Conventional memory elements such as memory element 22 can also be reset after power-up operations are complete (i.e., in preparation for programming). Signal traces illustrating post-power-up reset operations are shown in FIG. 4. As shown in the upper trace of FIG. 4, the positive power supply signal Vcc has fully ramped up and is being used to power the programmable logic device. Address signal ADD is held low, as shown in the third trace of FIG. 4. Because ADD is low, transistor 58 is off. As shown in the second trace, at times before td, the reset signal CLR is low. As shown in the fourth and fifth traces of FIG. 4, at times before time td, data signal DATAOUT (the signal on node N2) can have either a high or low value, whereas the signal on node N1 can have either a low or high value. In the situation depicted by the solid lines in the fourth and fifth traces, DATAOUT is high and N1 is low. In the situation depicted by the dotted lines in the fourth and fifth traces, DATAOUT is low and N1 is high.

At time td, the signal CLR is asserted, which turns on transistor 60. The response of memory element 22 to the assertion of the CLR signal depends on whether the memory element 22 is storing a zero or a one.

In the situation depicted by the solid lines, element 22 contains a one and the value of DATAOUT (node N2) is pulled low at time td. Inverter 52 inverts the low value of DATAOUT, so the signal on node N1 rises.

In the situation depicted by the dotted lines in FIG. 4, element 22 contains a zero and the value of DATAOUT (node N2) remains low at time td. Inverter 52 inverts the low value of DATAOUT, so the signal on node N1 remains high at time td.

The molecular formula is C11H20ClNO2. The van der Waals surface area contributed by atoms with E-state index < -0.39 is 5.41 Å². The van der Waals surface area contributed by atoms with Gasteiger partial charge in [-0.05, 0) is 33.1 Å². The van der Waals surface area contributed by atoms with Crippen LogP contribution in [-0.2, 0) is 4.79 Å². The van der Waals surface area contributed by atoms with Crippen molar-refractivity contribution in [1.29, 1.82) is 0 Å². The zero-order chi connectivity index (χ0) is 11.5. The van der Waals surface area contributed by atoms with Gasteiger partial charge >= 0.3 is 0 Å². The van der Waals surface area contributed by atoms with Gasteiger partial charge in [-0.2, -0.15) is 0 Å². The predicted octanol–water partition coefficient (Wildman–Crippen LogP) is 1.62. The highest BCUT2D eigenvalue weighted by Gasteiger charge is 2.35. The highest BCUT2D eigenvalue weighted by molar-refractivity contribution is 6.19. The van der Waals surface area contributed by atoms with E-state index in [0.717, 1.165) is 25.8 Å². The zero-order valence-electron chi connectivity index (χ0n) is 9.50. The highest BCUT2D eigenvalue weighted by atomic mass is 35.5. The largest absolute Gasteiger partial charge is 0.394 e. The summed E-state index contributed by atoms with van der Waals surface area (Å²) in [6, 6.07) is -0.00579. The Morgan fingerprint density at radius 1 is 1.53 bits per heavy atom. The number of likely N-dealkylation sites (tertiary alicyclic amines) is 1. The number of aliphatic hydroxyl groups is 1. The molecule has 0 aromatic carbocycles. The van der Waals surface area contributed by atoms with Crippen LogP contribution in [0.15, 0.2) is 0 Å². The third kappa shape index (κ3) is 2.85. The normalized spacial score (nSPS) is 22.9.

Following time td, the memory element 22 has been reset and contains a logic zero. At time te, the reset signal CLR is deasserted, so that memory elements such as memory element 22 can be loaded with configuration data.

Configuration data may be loaded into memory elements such as memory element 22 using data lines such as data line 26 of FIG. 2. When address line 28 is taken high, NMOS transistor 58 is turned on and the signal on data line 26 is driven into the memory element 22. If the signal on line 26 is high, node N1 remains high and the memory element 24 remains in its low (reset) state. In this situation, the memory element 22 contains a zero and the output DATAOUT is low. If the signal on line 26 is low, node N1 is taken low and, due to the inversion of the low N1 signal by inverter 46, the voltage on node N2 is taken high. This makes the output DATAOUT high (i.e., the memory element 22 contains a logic one).

Following the loading of a one or zero configuration data bit into the memory element 22, the signal DATAOUT is applied to the gate of an associated metal-oxide-semiconductor transistor. This turns the transistor on or off and configures the logic in which the transistor is being used.

With the conventional memory element arrangement of FIG. 2, a clear transistor 60 is required for each memory element 22. This consumes real estate on the programmable logic device that might otherwise be used to implement a user's custom logic function.